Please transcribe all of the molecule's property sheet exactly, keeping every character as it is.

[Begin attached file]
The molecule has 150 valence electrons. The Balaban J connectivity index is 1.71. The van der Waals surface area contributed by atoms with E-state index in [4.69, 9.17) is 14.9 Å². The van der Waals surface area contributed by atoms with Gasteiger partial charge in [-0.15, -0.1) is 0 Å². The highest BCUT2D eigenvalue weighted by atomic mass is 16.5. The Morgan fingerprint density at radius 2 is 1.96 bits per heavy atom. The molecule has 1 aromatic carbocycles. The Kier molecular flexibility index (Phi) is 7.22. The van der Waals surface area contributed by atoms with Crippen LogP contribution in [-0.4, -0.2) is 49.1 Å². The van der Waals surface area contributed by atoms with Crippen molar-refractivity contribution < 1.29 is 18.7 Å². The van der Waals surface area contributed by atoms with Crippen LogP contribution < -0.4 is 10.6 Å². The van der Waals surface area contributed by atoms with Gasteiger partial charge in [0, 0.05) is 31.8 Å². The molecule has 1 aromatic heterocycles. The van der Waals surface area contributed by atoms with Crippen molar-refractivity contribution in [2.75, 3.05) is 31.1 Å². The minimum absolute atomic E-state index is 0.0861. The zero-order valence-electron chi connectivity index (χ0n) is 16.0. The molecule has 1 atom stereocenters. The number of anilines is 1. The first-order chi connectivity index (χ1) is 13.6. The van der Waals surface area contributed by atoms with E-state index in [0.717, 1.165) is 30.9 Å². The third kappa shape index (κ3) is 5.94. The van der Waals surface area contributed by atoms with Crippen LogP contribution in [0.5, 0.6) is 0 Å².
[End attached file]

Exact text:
The molecule has 150 valence electrons. The Balaban J connectivity index is 1.71. The van der Waals surface area contributed by atoms with E-state index in [4.69, 9.17) is 14.9 Å². The van der Waals surface area contributed by atoms with Gasteiger partial charge in [-0.15, -0.1) is 0 Å². The highest BCUT2D eigenvalue weighted by atomic mass is 16.5. The Morgan fingerprint density at radius 2 is 1.96 bits per heavy atom. The molecule has 1 aromatic carbocycles. The Kier molecular flexibility index (Phi) is 7.22. The van der Waals surface area contributed by atoms with Crippen LogP contribution in [-0.4, -0.2) is 49.1 Å². The van der Waals surface area contributed by atoms with Crippen molar-refractivity contribution < 1.29 is 18.7 Å². The van der Waals surface area contributed by atoms with Crippen LogP contribution < -0.4 is 10.6 Å². The van der Waals surface area contributed by atoms with Gasteiger partial charge in [0, 0.05) is 31.8 Å². The molecule has 1 aromatic heterocycles. The van der Waals surface area contributed by atoms with Crippen molar-refractivity contribution in [2.75, 3.05) is 31.1 Å². The minimum absolute atomic E-state index is 0.0861. The zero-order valence-electron chi connectivity index (χ0n) is 16.0. The molecule has 1 atom stereocenters. The number of anilines is 1. The first-order chi connectivity index (χ1) is 13.6. The van der Waals surface area contributed by atoms with E-state index in [0.717, 1.165) is 30.9 Å². The third kappa shape index (κ3) is 5.94. The van der Waals surface area contributed by atoms with Crippen LogP contribution in [0.5, 0.6) is 0 Å².